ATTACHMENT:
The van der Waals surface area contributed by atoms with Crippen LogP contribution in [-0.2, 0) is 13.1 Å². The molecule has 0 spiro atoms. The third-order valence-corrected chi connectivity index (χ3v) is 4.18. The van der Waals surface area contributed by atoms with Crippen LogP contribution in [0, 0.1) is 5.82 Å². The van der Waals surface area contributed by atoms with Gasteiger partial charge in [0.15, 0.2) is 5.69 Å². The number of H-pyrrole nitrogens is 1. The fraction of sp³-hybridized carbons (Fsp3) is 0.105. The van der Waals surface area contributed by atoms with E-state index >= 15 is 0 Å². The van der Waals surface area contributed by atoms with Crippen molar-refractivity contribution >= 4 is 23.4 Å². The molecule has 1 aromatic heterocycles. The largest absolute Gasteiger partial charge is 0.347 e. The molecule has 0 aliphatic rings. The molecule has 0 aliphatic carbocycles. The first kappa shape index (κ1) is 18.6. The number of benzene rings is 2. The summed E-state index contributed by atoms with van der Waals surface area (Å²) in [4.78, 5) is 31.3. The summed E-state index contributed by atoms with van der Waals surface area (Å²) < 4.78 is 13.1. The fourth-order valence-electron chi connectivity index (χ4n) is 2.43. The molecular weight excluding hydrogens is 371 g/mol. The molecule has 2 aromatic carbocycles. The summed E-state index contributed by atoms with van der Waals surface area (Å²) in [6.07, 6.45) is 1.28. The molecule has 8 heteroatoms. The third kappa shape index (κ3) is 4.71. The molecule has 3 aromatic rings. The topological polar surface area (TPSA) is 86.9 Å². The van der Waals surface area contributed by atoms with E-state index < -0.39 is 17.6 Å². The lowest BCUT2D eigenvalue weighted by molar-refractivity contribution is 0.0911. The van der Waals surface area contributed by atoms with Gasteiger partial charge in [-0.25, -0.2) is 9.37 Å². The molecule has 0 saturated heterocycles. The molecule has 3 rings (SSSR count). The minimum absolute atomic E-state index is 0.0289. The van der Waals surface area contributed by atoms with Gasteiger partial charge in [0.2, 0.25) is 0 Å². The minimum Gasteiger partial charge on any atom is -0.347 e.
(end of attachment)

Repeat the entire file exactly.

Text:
The van der Waals surface area contributed by atoms with Crippen LogP contribution in [-0.2, 0) is 13.1 Å². The molecule has 0 spiro atoms. The third-order valence-corrected chi connectivity index (χ3v) is 4.18. The van der Waals surface area contributed by atoms with Crippen LogP contribution in [0, 0.1) is 5.82 Å². The van der Waals surface area contributed by atoms with Gasteiger partial charge in [0.15, 0.2) is 5.69 Å². The number of H-pyrrole nitrogens is 1. The fraction of sp³-hybridized carbons (Fsp3) is 0.105. The van der Waals surface area contributed by atoms with E-state index >= 15 is 0 Å². The van der Waals surface area contributed by atoms with Crippen molar-refractivity contribution >= 4 is 23.4 Å². The molecule has 1 aromatic heterocycles. The largest absolute Gasteiger partial charge is 0.347 e. The molecule has 0 aliphatic rings. The molecule has 0 aliphatic carbocycles. The first kappa shape index (κ1) is 18.6. The number of benzene rings is 2. The summed E-state index contributed by atoms with van der Waals surface area (Å²) in [4.78, 5) is 31.3. The summed E-state index contributed by atoms with van der Waals surface area (Å²) < 4.78 is 13.1. The fourth-order valence-electron chi connectivity index (χ4n) is 2.43. The molecular weight excluding hydrogens is 371 g/mol. The molecule has 2 aromatic carbocycles. The summed E-state index contributed by atoms with van der Waals surface area (Å²) in [6.07, 6.45) is 1.28. The molecule has 8 heteroatoms. The third kappa shape index (κ3) is 4.71. The molecule has 3 aromatic rings. The topological polar surface area (TPSA) is 86.9 Å². The van der Waals surface area contributed by atoms with E-state index < -0.39 is 17.6 Å². The lowest BCUT2D eigenvalue weighted by molar-refractivity contribution is 0.0911. The van der Waals surface area contributed by atoms with Gasteiger partial charge in [-0.25, -0.2) is 9.37 Å². The molecule has 0 saturated heterocycles. The molecule has 3 rings (SSSR count). The minimum absolute atomic E-state index is 0.0289. The van der Waals surface area contributed by atoms with Gasteiger partial charge in [0.2, 0.25) is 0 Å². The minimum Gasteiger partial charge on any atom is -0.347 e.